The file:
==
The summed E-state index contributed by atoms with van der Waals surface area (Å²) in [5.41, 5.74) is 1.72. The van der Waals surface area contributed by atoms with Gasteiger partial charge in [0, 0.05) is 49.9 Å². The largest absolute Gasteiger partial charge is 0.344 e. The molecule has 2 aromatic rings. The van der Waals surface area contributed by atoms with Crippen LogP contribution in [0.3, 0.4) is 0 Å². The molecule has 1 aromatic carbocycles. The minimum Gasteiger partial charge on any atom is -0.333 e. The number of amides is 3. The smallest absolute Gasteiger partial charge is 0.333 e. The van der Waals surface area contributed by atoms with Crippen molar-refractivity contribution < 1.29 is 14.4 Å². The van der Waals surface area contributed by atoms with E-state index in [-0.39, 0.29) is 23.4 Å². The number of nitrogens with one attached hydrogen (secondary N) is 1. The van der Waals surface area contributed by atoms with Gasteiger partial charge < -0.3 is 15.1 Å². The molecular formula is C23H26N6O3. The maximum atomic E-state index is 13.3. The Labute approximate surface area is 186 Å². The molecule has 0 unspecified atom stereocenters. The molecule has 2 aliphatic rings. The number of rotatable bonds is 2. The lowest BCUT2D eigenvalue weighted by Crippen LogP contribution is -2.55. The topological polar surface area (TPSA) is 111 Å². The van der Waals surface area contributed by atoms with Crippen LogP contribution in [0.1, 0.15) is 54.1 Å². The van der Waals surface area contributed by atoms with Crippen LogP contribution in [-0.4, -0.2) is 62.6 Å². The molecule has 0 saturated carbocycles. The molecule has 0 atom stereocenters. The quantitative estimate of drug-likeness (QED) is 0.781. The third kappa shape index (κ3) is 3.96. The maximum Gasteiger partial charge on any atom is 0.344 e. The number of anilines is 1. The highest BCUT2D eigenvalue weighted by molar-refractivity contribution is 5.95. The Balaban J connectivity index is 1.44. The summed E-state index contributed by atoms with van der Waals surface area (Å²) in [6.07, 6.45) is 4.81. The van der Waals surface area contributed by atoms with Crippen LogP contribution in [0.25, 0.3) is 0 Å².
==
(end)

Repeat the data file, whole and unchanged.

The summed E-state index contributed by atoms with van der Waals surface area (Å²) in [5.41, 5.74) is 1.72. The van der Waals surface area contributed by atoms with Gasteiger partial charge in [0, 0.05) is 49.9 Å². The largest absolute Gasteiger partial charge is 0.344 e. The molecule has 2 aromatic rings. The van der Waals surface area contributed by atoms with Crippen LogP contribution in [0.3, 0.4) is 0 Å². The molecule has 1 aromatic carbocycles. The minimum Gasteiger partial charge on any atom is -0.333 e. The number of amides is 3. The smallest absolute Gasteiger partial charge is 0.333 e. The van der Waals surface area contributed by atoms with Crippen molar-refractivity contribution < 1.29 is 14.4 Å². The van der Waals surface area contributed by atoms with E-state index in [-0.39, 0.29) is 23.4 Å². The number of nitrogens with one attached hydrogen (secondary N) is 1. The van der Waals surface area contributed by atoms with Gasteiger partial charge < -0.3 is 15.1 Å². The molecular formula is C23H26N6O3. The maximum atomic E-state index is 13.3. The Labute approximate surface area is 186 Å². The molecule has 0 unspecified atom stereocenters. The molecule has 2 aliphatic rings. The number of rotatable bonds is 2. The lowest BCUT2D eigenvalue weighted by Crippen LogP contribution is -2.55. The topological polar surface area (TPSA) is 111 Å². The van der Waals surface area contributed by atoms with Crippen LogP contribution in [0.1, 0.15) is 54.1 Å². The van der Waals surface area contributed by atoms with Crippen LogP contribution in [-0.4, -0.2) is 62.6 Å². The molecule has 0 saturated carbocycles. The molecule has 0 atom stereocenters. The quantitative estimate of drug-likeness (QED) is 0.781. The third kappa shape index (κ3) is 3.96. The maximum Gasteiger partial charge on any atom is 0.344 e. The number of anilines is 1. The highest BCUT2D eigenvalue weighted by molar-refractivity contribution is 5.95. The Balaban J connectivity index is 1.44. The summed E-state index contributed by atoms with van der Waals surface area (Å²) in [6.07, 6.45) is 4.81. The van der Waals surface area contributed by atoms with Crippen LogP contribution in [0.25, 0.3) is 0 Å².